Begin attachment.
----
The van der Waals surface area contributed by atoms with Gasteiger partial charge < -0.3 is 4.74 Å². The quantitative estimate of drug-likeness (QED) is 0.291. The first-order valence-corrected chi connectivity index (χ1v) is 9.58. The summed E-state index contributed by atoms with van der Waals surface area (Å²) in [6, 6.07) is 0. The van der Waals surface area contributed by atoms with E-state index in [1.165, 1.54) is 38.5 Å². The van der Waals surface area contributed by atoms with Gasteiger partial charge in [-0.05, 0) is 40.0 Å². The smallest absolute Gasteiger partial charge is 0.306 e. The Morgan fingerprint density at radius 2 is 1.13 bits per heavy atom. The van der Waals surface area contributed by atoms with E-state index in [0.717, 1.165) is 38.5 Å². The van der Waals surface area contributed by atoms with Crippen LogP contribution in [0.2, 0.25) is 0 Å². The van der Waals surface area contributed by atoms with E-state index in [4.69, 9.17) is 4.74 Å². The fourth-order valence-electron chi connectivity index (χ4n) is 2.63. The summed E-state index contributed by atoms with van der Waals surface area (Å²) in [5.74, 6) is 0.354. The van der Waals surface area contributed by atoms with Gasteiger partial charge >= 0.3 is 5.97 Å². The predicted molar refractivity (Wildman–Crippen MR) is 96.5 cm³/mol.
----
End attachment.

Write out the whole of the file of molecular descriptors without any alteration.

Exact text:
The van der Waals surface area contributed by atoms with Gasteiger partial charge < -0.3 is 4.74 Å². The quantitative estimate of drug-likeness (QED) is 0.291. The first-order valence-corrected chi connectivity index (χ1v) is 9.58. The summed E-state index contributed by atoms with van der Waals surface area (Å²) in [6, 6.07) is 0. The van der Waals surface area contributed by atoms with E-state index in [1.165, 1.54) is 38.5 Å². The van der Waals surface area contributed by atoms with Gasteiger partial charge in [-0.05, 0) is 40.0 Å². The smallest absolute Gasteiger partial charge is 0.306 e. The Morgan fingerprint density at radius 2 is 1.13 bits per heavy atom. The van der Waals surface area contributed by atoms with E-state index in [0.717, 1.165) is 38.5 Å². The van der Waals surface area contributed by atoms with Crippen LogP contribution in [0.2, 0.25) is 0 Å². The van der Waals surface area contributed by atoms with E-state index in [4.69, 9.17) is 4.74 Å². The fourth-order valence-electron chi connectivity index (χ4n) is 2.63. The summed E-state index contributed by atoms with van der Waals surface area (Å²) in [5.74, 6) is 0.354. The van der Waals surface area contributed by atoms with Gasteiger partial charge >= 0.3 is 5.97 Å². The predicted molar refractivity (Wildman–Crippen MR) is 96.5 cm³/mol.